From The Straits Times    |

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Most of us have made mistakes, inconvenienced others or rubbed someone the wrong way at work – we might have missed a deadline, forgotten about a meeting, or not responded to a client who was eagerly waiting to hear back from us. While saying “sorry” is probably what’s needed to redeem ourselves in such cases, it’s important to know where to draw the line, because there is such a thing as going overboard with an apology.

Over-apologising – that is, apologising too much or too intensely – is not uncommon in the workplace. It can be hard to move on from knowing that we upset someone or did something wrong (even if the situation was beyond our control).

However, mental health and career experts say that this self-deprecating habit can destroy your confidence at work, make you appear weak or incompetent. and annoy your co-workers, causing them to lose respect for you. The best and most professional way to apologise for a mistake is simply to own up to it and try to fix it.

Do you find yourself apologising for everything? It might be hurting your professional image

Over-apologising: Who does it and why?

There are many reasons why someone might over-apologise. It might stem from low self-esteem, so some people apologise more than is necessary to make themselves feel better, or to compensate for what they deem to be their own flaws or failures, says Dr Lim Boon Leng, a psychiatrist at Dr BL Lim Centre for Psychological Wellness. 

Individuals with low self-esteem also tend to worry about what others think. To avoid conflict or negative outcomes, they may feel like they need to apologise more.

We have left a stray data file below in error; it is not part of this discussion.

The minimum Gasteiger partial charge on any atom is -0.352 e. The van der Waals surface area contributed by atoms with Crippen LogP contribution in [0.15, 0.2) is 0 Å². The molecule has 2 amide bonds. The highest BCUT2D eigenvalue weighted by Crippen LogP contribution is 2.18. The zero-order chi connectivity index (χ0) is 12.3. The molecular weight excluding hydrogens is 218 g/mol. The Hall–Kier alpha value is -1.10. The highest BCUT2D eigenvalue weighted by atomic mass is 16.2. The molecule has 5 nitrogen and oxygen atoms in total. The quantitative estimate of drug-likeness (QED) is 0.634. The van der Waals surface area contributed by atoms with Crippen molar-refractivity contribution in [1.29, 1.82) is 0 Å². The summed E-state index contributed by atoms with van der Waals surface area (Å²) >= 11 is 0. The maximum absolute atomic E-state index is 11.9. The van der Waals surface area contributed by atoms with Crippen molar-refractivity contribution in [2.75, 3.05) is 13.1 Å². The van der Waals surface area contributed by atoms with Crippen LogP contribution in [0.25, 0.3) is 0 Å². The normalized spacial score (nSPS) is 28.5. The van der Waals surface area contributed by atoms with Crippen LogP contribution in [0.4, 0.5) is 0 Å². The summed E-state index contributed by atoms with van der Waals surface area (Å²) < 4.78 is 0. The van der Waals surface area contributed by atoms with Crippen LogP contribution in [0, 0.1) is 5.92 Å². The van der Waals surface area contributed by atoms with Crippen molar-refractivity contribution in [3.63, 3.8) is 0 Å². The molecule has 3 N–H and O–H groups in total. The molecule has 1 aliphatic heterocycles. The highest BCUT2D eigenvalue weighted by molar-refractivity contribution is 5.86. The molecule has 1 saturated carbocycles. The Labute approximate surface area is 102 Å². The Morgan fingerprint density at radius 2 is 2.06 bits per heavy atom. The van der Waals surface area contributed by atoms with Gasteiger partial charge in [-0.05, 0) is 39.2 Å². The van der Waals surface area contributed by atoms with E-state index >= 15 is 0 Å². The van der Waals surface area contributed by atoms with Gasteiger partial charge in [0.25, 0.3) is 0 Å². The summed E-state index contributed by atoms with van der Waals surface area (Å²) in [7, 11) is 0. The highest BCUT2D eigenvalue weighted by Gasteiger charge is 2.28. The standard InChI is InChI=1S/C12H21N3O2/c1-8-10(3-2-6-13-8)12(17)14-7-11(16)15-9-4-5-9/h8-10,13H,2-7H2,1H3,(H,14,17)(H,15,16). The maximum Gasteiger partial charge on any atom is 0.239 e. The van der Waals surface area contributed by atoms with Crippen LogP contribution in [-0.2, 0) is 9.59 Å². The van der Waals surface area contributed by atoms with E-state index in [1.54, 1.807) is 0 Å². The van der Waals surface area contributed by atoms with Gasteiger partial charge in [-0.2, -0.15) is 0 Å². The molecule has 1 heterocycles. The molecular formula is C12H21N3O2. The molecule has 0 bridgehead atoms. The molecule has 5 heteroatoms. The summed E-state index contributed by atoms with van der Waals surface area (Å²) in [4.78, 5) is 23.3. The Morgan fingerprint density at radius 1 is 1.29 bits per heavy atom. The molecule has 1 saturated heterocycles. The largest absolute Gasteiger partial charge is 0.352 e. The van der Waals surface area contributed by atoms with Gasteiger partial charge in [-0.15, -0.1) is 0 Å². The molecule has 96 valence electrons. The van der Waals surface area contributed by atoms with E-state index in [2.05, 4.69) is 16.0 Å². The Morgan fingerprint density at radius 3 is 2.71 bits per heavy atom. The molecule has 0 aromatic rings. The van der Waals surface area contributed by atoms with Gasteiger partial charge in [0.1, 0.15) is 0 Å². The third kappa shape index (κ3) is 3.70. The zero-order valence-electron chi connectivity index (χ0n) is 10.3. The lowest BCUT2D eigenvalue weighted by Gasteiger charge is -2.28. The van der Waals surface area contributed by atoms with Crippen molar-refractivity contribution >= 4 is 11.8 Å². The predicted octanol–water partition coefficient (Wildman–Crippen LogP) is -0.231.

Others are just conflict avoidant, and for them, over-apologising may be the best way out of a difficult situation.  

And then there are those who are overly empathetic. Dr Lim says that they are more apologetic because they tend to put themselves in others’ shoes and feel bad for the people they’ve upset or inconvenienced. 

Finally, we should not overlook the fact that an over-apologetic individual may just be polite. 

“In Asian cultures especially, polite people may be more likely to over-apologise, not necessarily because they feel they’re in the wrong, but to express their regret over what happened,” Dr Lim explains.

Unsurprisingly, it is women, and not men, who tend to over-apologise, adds Yeo Chuen Chuen, managing director of Acesence Agile Leadership and author of 8 Paradoxes of Leadership Agility.

“I have met women leaders who over-apologise, and rarely meet male leaders who do the same,” she points out. 

“They may over-apologise out of habit, because they feel inadequate or unworthy, or out of guilt – for instance, they may feel bad about imposing on their team and giving them extra work, so they’ll say, ‘Sorry to bother you’.”

A 2010 study by the University of Waterloo found that women have a lower threshold for offensive behaviour than men. This means that they’re likely to apologise more than men. Chuen Chuen says that if we can surmise patterns from the study, it also means that men might expect people to apologise less, while women expect people to apologise more.